And then we have the famous second half, which starts in a movie theater that displays the title of the film, where you are advised to put on your 3-D glasses and sit back. I know that somewhere there is a reason for this, but to me, it seems superflous. Reader, it basically yanked me out of the story proper. If I was somehow enjoying the first half — as imperfect and obtuse as it was — the second never bothers to give a proper closure, while looking mesmerizing. True, there are some incredible feats of gravity in which our antihero seems to move deeper and deeper into Hell, but it feels empty.

In essence, can I recommend this film? This will be a film for those who love obscure stories that go into darker regions of narration and throw logic out the window. Patience is absolutely required to watch Bi Gan’s film. If you don’t you will walk out and not bother to look back. If you do sit down, do so with an open mind, and let its imagery take you. In that respect, yes, Long Day’s Journey into Night is a sumptuous, brilliant exercise in trippy visuals. It’s just one that offers no real characters, not much substance, and even less logic.

HOTEL BY THE RIVER, an intimate story of healing, and regret

Hotel by the River

HOTEL BY THR RIVER, South Korea. Director: Sang-soo, Hong. Starring: Ki Joobong, Kim Minhee, Song Seonmi, Kwon Haehyo, Yu Junsang. Language, Korean. Runtime, 98 minutes. A NYFF premiere. Release date: February 15, 2019. Rating: A—

One of the reasons I have a penchant for these talky, moody pictures in which most if not all the action is confined into a limited space — kitchen sink dramas, as they are commonly refered to — is that usually we start at the crux or even at the tail end of some pending matter, and in the fashion of a game of chess, we see cards placed, one by one, on the table, slowly revealing a story, gradually peeling away layers of gauze until we reach the center. We don’t necessarily have to reach a pat conclusion, but always, there is some form of closure at least for one of the characters involved.

Love lost, poetry, cinema, bad choices, and fractured families collide quietly in this intimate movie — the latest of two new releases by prolific S Korean auteur Hong Sang-soo, the most recent being Grass, also currently playing in select arthouse cinemas across the country, both 2018 New York Film Festival favorites. Two stories that on regular circumstances would not intersect (except perhaps, in a contrived romantic comedy, which this one, despite moments of humor, is not) coexist side by side in a distant, unnamed hotel during a chilly, snowy winter. The first, and the one which unifies the entire oeuvre, is that of the poet Ko Younghwan (Ki Joobong) who has taken refuge in this hotel for reasons only hinted throughout (although those remain somewhat obscured and only known to the character as he meanders through the hotel’s grounds). He has summoned his two sons, the younger whom is a well-known but “artsy” director, the older, a man who, while never clearly stating it, somewhat resents his younger brother’s success as he has only marriage to prove his worth.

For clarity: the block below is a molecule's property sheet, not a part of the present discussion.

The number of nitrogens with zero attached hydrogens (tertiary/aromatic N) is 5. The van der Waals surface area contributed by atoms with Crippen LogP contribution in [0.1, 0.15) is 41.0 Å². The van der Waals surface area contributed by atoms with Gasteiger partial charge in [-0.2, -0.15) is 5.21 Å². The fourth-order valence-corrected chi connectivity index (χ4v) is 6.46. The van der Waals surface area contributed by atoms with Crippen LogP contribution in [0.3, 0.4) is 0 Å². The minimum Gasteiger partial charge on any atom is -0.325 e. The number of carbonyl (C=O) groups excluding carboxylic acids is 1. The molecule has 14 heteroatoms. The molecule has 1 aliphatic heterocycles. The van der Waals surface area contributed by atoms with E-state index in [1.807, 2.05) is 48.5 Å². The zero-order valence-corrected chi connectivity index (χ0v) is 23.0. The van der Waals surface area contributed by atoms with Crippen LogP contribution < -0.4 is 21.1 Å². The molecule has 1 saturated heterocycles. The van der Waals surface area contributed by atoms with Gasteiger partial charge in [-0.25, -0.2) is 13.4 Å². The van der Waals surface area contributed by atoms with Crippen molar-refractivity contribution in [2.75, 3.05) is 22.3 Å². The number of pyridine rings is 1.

While the brothers make their way to meet up with their father, Younghwan stumbles upon two women, Sanghee (Sang-soo muse Kim Min-hee, luminous and fragile as ever), whom at the start of the movie he spots standing outside in the snow, and her friend. Sanghee opens the film literally showing us a wound in her hand as she wraps it up in gauze and summons her friend over. Both have shared pain that points at a relationship that ended rather badly between Sanghee and the man she was seeing, and echoes of Sang-soo’s previous features Claire’s Camera and On the Beach at Night Alone creep in to glean just enough information to explain what might be the matter with Sanghee.

Younghwan is clearly taken with the women’s beauty, and before meeting his sons, a sequence which seems to take forever, he exchanges some awkward banter with the women, whom he regards as angels (while failing to acknowledge Sanghee’s wound). In the interim, the brothers arrive, express their irritation towards their father (who they keep missing), and exchange barbs where the older brother points out his younger brother’s perceived weaknesses. When the brothers finally meet with their father, the table literally gets set to unfold the other, more psychologically damaging wound that has been barely mentioned (as much as Sanghee’s was prominently shown at the start). Younghwan seems to want to make some amends with his sons and meditates on his own impending death, an observation that while being somewhat bleak and morbid never get too dark.

Throughout the film, Sang-soo never becomes too intrusive into the narration, often choosing to remain as an invisible spectator who just happens to be on scene when the five characters converge. The use of black and white not only mutes the story’s emotional center down to internalized reflections and barely felt notations, but it also gives the film a chilly feel that gives the story its somewhat somber note somewhat reminiscent of Woody Allen’s films from the late-80s, particularly September and Another Woman. I personally think it’s fascinating that someone as Sang-soo can use so much material from a failed relationship and even poke fun at his own persona through not one but two characters to tell a story about fleeting connections with the idealized and painful reconnections with old wounds. It’s a little mood piece, one of many that Sang-soo has managed to turn out in near-record time, one that doesn’t pull all its characters together in a cohesive whole, but leave matters as they are. However, for Sang-soo, that in itself is enough.